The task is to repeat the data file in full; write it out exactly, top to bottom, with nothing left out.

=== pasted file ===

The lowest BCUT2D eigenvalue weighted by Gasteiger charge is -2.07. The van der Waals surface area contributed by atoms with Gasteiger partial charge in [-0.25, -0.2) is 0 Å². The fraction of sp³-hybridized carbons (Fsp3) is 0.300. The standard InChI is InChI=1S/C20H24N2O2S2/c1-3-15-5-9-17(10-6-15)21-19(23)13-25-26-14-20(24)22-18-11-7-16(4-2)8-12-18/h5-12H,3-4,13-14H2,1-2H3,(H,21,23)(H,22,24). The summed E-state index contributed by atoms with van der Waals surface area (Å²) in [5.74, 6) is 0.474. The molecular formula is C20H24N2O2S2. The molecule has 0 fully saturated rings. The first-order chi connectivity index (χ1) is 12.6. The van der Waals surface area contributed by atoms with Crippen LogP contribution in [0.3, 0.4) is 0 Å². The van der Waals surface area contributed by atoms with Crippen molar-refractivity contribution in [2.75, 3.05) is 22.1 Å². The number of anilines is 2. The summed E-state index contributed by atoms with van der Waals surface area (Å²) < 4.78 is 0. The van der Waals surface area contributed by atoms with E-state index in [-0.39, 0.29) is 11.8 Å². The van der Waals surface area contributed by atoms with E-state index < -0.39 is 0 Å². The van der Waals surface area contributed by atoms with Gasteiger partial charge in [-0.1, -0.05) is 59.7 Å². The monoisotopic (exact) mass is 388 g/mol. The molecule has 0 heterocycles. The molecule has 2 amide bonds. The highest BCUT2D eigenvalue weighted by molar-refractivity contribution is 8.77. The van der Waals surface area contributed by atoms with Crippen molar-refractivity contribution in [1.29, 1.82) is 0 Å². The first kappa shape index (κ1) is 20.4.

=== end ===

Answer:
The lowest BCUT2D eigenvalue weighted by Gasteiger charge is -2.07. The van der Waals surface area contributed by atoms with Gasteiger partial charge in [-0.25, -0.2) is 0 Å². The fraction of sp³-hybridized carbons (Fsp3) is 0.300. The standard InChI is InChI=1S/C20H24N2O2S2/c1-3-15-5-9-17(10-6-15)21-19(23)13-25-26-14-20(24)22-18-11-7-16(4-2)8-12-18/h5-12H,3-4,13-14H2,1-2H3,(H,21,23)(H,22,24). The summed E-state index contributed by atoms with van der Waals surface area (Å²) in [5.74, 6) is 0.474. The molecular formula is C20H24N2O2S2. The molecule has 0 fully saturated rings. The first-order chi connectivity index (χ1) is 12.6. The van der Waals surface area contributed by atoms with Crippen LogP contribution in [0.3, 0.4) is 0 Å². The van der Waals surface area contributed by atoms with Crippen molar-refractivity contribution in [2.75, 3.05) is 22.1 Å². The number of anilines is 2. The summed E-state index contributed by atoms with van der Waals surface area (Å²) < 4.78 is 0. The van der Waals surface area contributed by atoms with E-state index in [-0.39, 0.29) is 11.8 Å². The van der Waals surface area contributed by atoms with E-state index < -0.39 is 0 Å². The van der Waals surface area contributed by atoms with Gasteiger partial charge in [-0.1, -0.05) is 59.7 Å². The monoisotopic (exact) mass is 388 g/mol. The molecule has 0 heterocycles. The molecule has 2 amide bonds. The highest BCUT2D eigenvalue weighted by molar-refractivity contribution is 8.77. The van der Waals surface area contributed by atoms with Crippen molar-refractivity contribution in [1.29, 1.82) is 0 Å². The first kappa shape index (κ1) is 20.4.